Matt Bruenig argues that redistribution is a meaningless term while only distribution itself exists, and Forbes’ Adam Ozimek responds.
Matt Bruenig’s understanding of property clearly goes far beyond any ideology, and he’s done quite a bit of work recently on the universal basis for how we tend to think about property rights.
“…there is no baseline default distribution against which we can measure redistribution. Instead, there are a multiplicity of possible distributions, none of which is more natural, or less interventionist, or whatever than any other. All of these possible distributions can, in a sense, be called redistributive relative to all the other possible distributions. But calling them redistributive tells us nothing more than that they differ from each other.”
His point here isn’t particularly controversial as long as certain assumptions aren’t in play, namely that distribution isn’t inherently natural. But, of course, this challenges the basic framework of capitalist ideology. Adam Ozimek, for example, isn’t buying it:
“First, it is true that no distributions is commanded by the fabric of the universe. But it also seems pretty obvious to me that the basic concept of private property is a social construct rather than a government one. Now private property in a modern society does require government in order to function well. After all, the social construct of private property is a basic one, and in the real world laws need to be precise and often complex. Furthermore it is in many instances beneficial for everyone to limit private property for the greater good. But private property is not a government created construct, it is a social construct. And this social construct often does provide us with a default form of economic institutions.”
In a blog post, Bruenig responded and points out the obvious: it’s not exactly relevant to find the discrepancy between a government construct and a social construct when it comes to property relations. But let’s say there’s actually a difference, and then the protection of private property becomes a priority of government because it’s a social construct. Here there’s a certain order of operations, a concept of John Locke’s, that’s worth a close look.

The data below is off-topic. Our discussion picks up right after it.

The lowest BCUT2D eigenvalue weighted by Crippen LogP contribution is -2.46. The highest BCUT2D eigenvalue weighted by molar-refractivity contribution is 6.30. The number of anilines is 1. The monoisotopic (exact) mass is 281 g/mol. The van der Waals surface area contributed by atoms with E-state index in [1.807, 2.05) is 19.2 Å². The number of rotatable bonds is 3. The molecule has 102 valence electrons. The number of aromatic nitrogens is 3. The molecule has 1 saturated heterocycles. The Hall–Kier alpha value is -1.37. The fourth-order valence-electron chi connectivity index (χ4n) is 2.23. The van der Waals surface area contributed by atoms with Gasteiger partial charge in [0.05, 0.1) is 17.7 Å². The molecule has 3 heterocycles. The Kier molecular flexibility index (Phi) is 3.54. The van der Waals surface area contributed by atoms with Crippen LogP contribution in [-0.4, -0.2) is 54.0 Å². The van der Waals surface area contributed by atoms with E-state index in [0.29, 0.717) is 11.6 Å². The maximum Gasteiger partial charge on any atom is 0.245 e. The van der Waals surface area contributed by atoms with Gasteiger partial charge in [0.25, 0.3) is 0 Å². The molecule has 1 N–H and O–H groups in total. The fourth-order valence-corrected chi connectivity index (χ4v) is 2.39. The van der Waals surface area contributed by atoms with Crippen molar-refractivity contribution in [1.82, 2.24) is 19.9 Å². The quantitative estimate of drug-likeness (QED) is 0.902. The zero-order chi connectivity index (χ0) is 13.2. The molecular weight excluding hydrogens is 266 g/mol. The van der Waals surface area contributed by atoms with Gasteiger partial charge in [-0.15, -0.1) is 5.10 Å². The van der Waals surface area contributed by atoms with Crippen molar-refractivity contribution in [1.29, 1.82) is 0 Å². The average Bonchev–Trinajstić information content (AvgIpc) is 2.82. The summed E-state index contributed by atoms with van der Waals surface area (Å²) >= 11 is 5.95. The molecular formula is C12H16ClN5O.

If private property is indeed natural to human circumstances and that’s the premise, then the defense of property is going to be valued by everyone with property at virtually any level. This is the state of nature. However, there comes a point when the state of nature provides for vast inequality through development, and Locke’s observation remains perfectly correct; the inequality will lead to jealousy and a call for economic fairness by those who have less property. Therefore, what’s needed is a central governing apparatus, a state, to protect what Madison called “the minority of the opulent from the majority”, because the minority can’t possibly protect its exceedingly unequal property by itself. Thus, in the state of nature prior to this overwhelming inequality which creates class conflict, a state with the power to protect private property is wholly unnecessary, as there’s no need to protect something that’s not being threatened.
As we all know, it’s not the state of nature anymore. It wasn’t in 1785, and it’s not now. So if Ozimek wants to make the case that property as a social construct is diametrically different than a government construct, he may want to observe the order of operations first. Upon doing so, Bruenig’s point becomes pretty clear: there’s just no significance to this rebuttal.